Fall Seminar series: Dr. Elizabeth Nolan
Massachusetts Institute of Technology
Metals and Immunity
The global public health problems of infectious disease and antibiotic resistance motivate our bioinorganic investigations of the host/pathogen interaction. Metal ions are essential nutrients for all organisms, and metal-ion withholding is one accepted mechanism of innate immunity. Inspired
by the structures and biological functions of human host-defense proteins that participate in this metal-ion withholding response, we aim to achieve molecular-level and quantitative depictions of how these biomolecules contribute to innate immunity, metal homeostasis, and physiology. In one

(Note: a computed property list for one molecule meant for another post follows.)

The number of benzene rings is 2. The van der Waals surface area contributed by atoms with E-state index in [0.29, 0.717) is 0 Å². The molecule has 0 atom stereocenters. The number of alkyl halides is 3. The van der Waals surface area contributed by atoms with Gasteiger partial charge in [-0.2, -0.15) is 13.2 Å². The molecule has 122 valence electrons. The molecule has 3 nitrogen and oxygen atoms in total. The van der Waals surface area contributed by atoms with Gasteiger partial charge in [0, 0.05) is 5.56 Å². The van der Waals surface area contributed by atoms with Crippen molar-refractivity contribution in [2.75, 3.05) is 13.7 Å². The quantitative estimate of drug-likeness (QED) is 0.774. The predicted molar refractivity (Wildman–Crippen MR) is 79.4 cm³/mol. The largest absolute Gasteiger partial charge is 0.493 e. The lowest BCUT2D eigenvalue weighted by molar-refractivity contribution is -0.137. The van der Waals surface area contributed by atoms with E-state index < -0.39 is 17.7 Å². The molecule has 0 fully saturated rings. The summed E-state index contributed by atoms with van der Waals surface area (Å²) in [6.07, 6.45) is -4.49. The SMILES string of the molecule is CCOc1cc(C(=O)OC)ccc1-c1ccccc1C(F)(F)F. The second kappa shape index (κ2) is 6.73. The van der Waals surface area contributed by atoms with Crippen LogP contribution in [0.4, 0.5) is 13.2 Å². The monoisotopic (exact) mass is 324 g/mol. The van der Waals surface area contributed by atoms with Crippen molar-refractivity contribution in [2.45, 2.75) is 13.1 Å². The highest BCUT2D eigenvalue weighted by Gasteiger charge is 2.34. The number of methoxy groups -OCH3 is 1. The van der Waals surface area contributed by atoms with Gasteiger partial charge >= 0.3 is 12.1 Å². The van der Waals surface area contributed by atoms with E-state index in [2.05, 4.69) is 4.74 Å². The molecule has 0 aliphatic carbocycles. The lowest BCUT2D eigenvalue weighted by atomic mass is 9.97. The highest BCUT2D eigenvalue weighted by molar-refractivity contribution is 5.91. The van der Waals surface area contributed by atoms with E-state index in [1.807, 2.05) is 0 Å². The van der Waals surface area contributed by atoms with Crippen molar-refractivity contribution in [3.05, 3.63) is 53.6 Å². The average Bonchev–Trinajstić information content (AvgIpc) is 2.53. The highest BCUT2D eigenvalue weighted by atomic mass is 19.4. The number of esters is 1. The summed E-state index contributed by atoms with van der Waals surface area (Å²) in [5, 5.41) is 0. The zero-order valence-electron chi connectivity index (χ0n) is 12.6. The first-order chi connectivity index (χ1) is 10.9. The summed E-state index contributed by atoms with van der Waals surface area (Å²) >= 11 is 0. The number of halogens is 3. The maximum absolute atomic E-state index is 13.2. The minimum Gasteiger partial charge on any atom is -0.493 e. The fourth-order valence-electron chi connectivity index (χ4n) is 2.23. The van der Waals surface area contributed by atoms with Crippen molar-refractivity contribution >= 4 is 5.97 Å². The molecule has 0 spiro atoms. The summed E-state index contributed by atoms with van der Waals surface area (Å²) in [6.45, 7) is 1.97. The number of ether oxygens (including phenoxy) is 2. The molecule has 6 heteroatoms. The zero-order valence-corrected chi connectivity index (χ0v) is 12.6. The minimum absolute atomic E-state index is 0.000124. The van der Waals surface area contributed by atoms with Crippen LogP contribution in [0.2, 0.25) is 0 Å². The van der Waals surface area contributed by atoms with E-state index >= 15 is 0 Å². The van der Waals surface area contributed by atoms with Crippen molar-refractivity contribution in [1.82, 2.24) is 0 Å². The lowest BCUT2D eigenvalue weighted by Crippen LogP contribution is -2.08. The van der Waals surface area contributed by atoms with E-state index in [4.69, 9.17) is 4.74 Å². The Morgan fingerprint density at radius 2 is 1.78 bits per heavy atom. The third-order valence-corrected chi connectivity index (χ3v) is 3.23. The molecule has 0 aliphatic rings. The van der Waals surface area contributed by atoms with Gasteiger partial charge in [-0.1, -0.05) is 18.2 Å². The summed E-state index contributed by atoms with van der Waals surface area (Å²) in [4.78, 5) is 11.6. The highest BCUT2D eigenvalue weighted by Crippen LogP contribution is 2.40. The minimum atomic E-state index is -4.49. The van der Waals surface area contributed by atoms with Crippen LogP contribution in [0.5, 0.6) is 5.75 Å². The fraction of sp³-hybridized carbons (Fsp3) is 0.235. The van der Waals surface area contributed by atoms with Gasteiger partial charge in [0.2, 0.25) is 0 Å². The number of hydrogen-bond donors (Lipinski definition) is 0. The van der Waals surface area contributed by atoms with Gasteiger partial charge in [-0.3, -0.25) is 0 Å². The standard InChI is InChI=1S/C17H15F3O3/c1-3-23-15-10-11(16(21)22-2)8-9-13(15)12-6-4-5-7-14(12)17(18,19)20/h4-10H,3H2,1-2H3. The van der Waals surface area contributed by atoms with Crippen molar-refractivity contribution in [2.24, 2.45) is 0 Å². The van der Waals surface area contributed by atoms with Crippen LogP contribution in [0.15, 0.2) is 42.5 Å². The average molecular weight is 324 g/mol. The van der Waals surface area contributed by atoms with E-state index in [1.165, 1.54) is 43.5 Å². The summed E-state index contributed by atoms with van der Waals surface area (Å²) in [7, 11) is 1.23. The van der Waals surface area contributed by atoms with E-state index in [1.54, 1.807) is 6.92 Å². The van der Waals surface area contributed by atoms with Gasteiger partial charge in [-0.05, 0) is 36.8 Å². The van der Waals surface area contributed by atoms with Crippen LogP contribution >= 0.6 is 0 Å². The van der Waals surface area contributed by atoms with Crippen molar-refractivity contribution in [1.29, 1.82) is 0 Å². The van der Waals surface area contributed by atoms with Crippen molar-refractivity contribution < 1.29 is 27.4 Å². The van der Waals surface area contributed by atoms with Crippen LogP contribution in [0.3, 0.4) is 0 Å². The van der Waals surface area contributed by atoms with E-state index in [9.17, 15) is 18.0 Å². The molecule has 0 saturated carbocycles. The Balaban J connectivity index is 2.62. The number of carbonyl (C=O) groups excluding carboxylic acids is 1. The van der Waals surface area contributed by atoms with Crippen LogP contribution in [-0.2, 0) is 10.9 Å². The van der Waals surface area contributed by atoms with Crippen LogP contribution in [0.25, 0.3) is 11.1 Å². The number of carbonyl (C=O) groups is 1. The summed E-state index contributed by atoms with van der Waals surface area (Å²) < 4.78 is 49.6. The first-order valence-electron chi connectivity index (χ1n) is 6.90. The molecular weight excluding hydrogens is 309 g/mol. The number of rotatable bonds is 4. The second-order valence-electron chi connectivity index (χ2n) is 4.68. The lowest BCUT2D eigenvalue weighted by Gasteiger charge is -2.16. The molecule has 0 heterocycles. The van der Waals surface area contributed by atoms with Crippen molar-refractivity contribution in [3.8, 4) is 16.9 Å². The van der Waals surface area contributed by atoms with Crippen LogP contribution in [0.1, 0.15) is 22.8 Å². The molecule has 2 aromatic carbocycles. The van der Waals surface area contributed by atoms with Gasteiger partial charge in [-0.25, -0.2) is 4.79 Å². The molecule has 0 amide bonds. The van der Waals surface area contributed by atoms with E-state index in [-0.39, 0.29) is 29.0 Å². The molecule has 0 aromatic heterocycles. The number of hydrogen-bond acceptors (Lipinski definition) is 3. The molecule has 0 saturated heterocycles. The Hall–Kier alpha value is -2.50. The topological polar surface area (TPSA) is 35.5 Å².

thrust, we are investigating the metal-sequestering antimicrobial protein calprotectin. This host- defense protein is released by neutrophils and epithelial cells, and exerts antimicrobial activity attributed to its ability to sequester transition metals from microbes. Our central hypotheses are that calprotectin (i) contributes to human physiology in multiple contexts, (ii) responds to local environmental stimuli and thereby exists in multiple structural forms that have particular physiological roles, and (iii) participates in the homeostasis of metals in broad terms. Here, we describe our bioinorganic studies of human calprotectin, which reveal remarkable biological coordination chemistry essential for its function as an antimicrobial agent. Each calprotectin heterodimer exhibits six distinct metal-binding sites, and we report our discovery that calprotectin employs Ca(II) ions to tune its affinity for first-row transition metal ions. This mechanism allows for calprotectin to switch between relatively low and high affinity forms, and effectively turn on its metal-sequestering function in the extracellular space where Ca(II) levels are high. We also focus on our studies of Fe(II) chelation by calprotectin, which suggest that this protein has the capacity to contribute to iron homeostasis under reducing and anaerobic conditions where iron persists in the ferrous oxidation state.